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Melancon keeps alive, Cao snuffs political career

When the vote was called for H.R. 3962, a monstrous bill that will lower the quality of health care provision in America in exchange for higher premiums, higher taxes, and with incentives to bring under direct control of the government the sixth of the American economy it represents, two Louisiana representatives went into the chamber with their political careers on the line. One walked back out with it intact.

Rep. Charlie Melancon managed to get a pass from his mistress in the Democrat leadership to vote against the final version. The way it worked, the leadership lined up supporters with an eye towards letting those of their party in the most vulnerable electoral positions off the hook, with a hierarchical ranking. Since Melancon is not defending a district, but trying to knock off incumbent Sen. David Vitter, he probably had low priority and would be one of the first to be told to fall on his sword to venerate liberalism. Luckily for him, because 219 Democrats pledged or were ordered to support it and voted accordingly, with 218 needed to pass with a full chamber present, apparently enough slack existed for Melancon to have the leash taken off of him.

His bid for the Senate is a longshot, but he would have had absolutely no chance at winning it had the Democrat leadership not been able to round up a few extra bodies – including the newest member just narrowly elected from New York. Take him away, and that leaves one to spare – because one Republican only voted for the measure.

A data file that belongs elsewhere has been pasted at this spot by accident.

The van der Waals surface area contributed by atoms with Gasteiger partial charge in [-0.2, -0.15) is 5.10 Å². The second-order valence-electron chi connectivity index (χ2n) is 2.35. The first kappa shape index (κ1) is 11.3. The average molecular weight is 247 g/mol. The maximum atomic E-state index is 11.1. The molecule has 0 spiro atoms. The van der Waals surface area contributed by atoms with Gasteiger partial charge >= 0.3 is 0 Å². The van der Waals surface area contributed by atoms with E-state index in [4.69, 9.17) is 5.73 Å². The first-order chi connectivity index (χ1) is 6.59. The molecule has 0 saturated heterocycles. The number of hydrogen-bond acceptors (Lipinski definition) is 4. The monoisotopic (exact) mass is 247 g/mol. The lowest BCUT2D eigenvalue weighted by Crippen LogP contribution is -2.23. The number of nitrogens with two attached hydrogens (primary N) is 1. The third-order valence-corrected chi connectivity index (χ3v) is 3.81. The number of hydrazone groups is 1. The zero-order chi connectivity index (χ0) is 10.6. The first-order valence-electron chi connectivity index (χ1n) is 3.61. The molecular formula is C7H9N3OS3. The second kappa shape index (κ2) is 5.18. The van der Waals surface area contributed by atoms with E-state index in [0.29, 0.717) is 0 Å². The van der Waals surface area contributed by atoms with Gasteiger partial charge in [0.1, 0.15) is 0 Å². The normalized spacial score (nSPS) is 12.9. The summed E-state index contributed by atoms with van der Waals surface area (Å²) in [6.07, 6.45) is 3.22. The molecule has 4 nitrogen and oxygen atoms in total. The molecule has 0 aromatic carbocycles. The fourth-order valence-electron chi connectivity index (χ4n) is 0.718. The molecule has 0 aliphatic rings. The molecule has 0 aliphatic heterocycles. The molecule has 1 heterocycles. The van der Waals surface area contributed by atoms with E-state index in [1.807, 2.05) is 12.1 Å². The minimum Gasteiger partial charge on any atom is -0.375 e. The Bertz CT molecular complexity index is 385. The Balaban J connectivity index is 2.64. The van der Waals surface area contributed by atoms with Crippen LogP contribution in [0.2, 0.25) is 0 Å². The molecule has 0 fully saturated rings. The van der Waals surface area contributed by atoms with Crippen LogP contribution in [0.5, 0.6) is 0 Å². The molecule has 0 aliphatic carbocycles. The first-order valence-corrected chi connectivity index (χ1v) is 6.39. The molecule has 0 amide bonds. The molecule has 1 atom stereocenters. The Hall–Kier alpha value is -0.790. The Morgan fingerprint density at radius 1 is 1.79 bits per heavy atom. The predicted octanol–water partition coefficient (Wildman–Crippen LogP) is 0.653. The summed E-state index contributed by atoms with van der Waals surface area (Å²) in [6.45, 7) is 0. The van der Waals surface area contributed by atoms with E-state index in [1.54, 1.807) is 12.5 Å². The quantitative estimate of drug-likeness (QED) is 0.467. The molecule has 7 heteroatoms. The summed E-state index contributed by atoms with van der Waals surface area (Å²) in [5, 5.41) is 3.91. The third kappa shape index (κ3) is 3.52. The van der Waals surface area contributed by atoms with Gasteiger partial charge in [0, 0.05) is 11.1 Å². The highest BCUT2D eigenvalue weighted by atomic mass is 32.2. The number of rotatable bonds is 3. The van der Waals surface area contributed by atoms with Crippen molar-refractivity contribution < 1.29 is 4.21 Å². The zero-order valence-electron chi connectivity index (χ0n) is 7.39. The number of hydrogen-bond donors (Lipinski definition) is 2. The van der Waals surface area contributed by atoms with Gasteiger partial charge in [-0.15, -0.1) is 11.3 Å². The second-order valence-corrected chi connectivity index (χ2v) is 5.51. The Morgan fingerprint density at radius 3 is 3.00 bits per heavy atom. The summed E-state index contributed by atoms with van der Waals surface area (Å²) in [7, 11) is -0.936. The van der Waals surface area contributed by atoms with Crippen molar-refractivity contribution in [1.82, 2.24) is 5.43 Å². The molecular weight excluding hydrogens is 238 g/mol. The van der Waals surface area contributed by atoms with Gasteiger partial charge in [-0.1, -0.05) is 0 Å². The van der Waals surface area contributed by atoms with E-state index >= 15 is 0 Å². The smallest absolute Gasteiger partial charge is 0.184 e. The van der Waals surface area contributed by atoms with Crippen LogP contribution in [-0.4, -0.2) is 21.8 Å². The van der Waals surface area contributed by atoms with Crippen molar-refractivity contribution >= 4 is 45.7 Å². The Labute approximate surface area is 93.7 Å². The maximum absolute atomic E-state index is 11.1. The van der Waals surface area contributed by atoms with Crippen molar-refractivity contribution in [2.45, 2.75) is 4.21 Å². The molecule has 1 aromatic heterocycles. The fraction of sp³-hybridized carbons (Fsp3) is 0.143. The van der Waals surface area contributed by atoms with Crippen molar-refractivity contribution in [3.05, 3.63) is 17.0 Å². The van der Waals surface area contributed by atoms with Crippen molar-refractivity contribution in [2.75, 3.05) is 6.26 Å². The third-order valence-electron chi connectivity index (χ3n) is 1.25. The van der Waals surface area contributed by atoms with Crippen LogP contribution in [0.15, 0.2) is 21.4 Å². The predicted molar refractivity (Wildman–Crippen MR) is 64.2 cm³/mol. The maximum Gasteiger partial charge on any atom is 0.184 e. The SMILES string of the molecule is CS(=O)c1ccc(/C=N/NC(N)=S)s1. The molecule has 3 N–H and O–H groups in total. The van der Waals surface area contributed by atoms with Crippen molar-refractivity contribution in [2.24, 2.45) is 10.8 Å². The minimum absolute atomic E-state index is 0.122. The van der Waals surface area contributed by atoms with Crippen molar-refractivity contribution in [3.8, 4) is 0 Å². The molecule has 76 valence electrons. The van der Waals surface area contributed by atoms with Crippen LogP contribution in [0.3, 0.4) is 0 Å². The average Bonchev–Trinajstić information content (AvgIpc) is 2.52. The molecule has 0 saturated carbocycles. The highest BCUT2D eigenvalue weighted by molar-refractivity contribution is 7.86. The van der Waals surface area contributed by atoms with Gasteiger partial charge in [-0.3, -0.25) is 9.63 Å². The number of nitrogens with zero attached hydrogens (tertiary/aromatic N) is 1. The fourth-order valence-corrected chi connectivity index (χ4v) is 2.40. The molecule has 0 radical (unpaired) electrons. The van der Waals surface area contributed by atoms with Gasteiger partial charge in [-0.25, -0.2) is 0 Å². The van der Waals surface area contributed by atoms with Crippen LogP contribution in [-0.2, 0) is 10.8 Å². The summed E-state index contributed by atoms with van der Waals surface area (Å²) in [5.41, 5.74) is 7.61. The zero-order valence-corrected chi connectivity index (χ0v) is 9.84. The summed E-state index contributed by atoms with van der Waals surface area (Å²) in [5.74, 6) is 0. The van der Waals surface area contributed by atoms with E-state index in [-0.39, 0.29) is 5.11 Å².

That was Rep. Anh “Joseph” Cao, and the move effectively ended his political career, at least as a Republican. It was top priority for the GOP to keep this mess from hurdling another obstacle, and while its leadership has cut a lot of slack for Cao in the knowledge he is a Republican representing one of the most Democrat districts in the country (courtesy of some hard work and former Rep. Bill Jefferson’s legal woes), this is one thing for which they would have been unable to give him a pass.

Expect GOP assistance to Cao to wane for next year’s election. At the very least, expect many potential small donors otherwise attracted to Cao’s great American success story and social conservatism not to open their wallets as a result for his reelection. His very slim chances of achieving this will get worse as a result, and the irony is this vote really will get him no political credit in the district as there are enough other things a black Democrat majority there can fault him on where this won’t compensate. If he voted to support this disaster by conscience, so be it; if he did so because of political calculation, that’s a really bad call.

Fortune has favored Melancon his entire federal office career, and he remains politically alive because of it on this occasion. Fortunate also in the dynamics that got him elected, Cao probably cannot make the same claim of political viability after this incident.

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